39 GOOD PRACTICE IN ENGAGING CLIENTS Create the right environment Remove physical barriers Consider other barriers such as opening hours Incentivise rather than sanction Make it appealing to engage! Work together as a staff team Recognise the role of all staff (e.g. cleaners, cooks, reception)

40 GOOD PRACTICE IN ENGAGING CLIENTS Other effective tools Complaints and suggestions Client involvement Customer charters Review rules Be mindful of abandonment e.g. buddying, no letters Recruitment and performance management

41 ENGAGEMENT What could work here? Back in groups Go back to barriers Identify ideas to try

42 GOOD PRACTICE: REDUCING ABANDONMENT

43 REDUCING ABANDONMENT Why do people abandon?

44 GOOD PRACTICE: REDUCING ABANDONMENT Is abandonment preventable? YES! Need to identify common warning signs

45 ABANDONMENT: COMMON WARNING SIGNS Common warning signs that clients are at risk of abandonment include: Not engaging with the support on offer Spending a lot of time outside the hostel Mounting arrears Unhappy with the environment No social networks in the area Entrenched rough sleeper Never lived in a similar environment At risk of offending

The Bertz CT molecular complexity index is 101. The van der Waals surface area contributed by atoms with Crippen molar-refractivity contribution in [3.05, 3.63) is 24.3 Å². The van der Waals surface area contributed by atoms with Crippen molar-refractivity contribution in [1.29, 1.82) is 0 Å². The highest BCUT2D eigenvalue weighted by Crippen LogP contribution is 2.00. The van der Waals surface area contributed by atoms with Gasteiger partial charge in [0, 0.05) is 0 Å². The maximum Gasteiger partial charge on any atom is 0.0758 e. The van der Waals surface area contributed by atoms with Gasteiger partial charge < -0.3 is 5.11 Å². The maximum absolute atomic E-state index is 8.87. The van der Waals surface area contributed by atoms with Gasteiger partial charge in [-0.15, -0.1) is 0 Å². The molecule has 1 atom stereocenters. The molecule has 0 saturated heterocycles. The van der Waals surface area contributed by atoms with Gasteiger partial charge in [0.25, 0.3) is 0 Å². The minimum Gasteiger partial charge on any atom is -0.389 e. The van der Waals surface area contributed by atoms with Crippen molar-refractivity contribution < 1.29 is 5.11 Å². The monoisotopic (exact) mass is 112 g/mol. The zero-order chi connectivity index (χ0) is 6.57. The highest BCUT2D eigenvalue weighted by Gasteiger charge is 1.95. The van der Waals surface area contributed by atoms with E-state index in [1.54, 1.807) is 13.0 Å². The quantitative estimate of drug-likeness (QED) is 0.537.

46 GOOD PRACTICE: REDUCING ABANDONMENT Adopt a whole team approach Have extra support in the first few weeks (see case study) Ensure you have opportunities for informal interaction Link engagement with rewards Ensure all communication about arrears is supportive Make it a place clients want to stay

47 CASE STUDY: ENCOURAGING A LONG-TERM ROUGH SLEEPER TO STAY IN Tim had a long history of refusing accommodation The hostel and outreach encouraged him to start using the dining room (for meals and social events, to get used to the place and get to know staff and residents) Occasionally he slept in the dining room, then a bedroom (empty at first as he did not want to feel a burden) Gradually furnishings were introduced Now has a permanent room and tenancy agreement The key was putting no pressure on him and being flexible!

48 REDUCING ABANDONMENT In groups What warning signs have you seen? What are possible solutions to try when these are seen?

49 ALMOST THERE! Review ideas – how will you take these forward? Review expectations from start of the session Evaluation Thank you!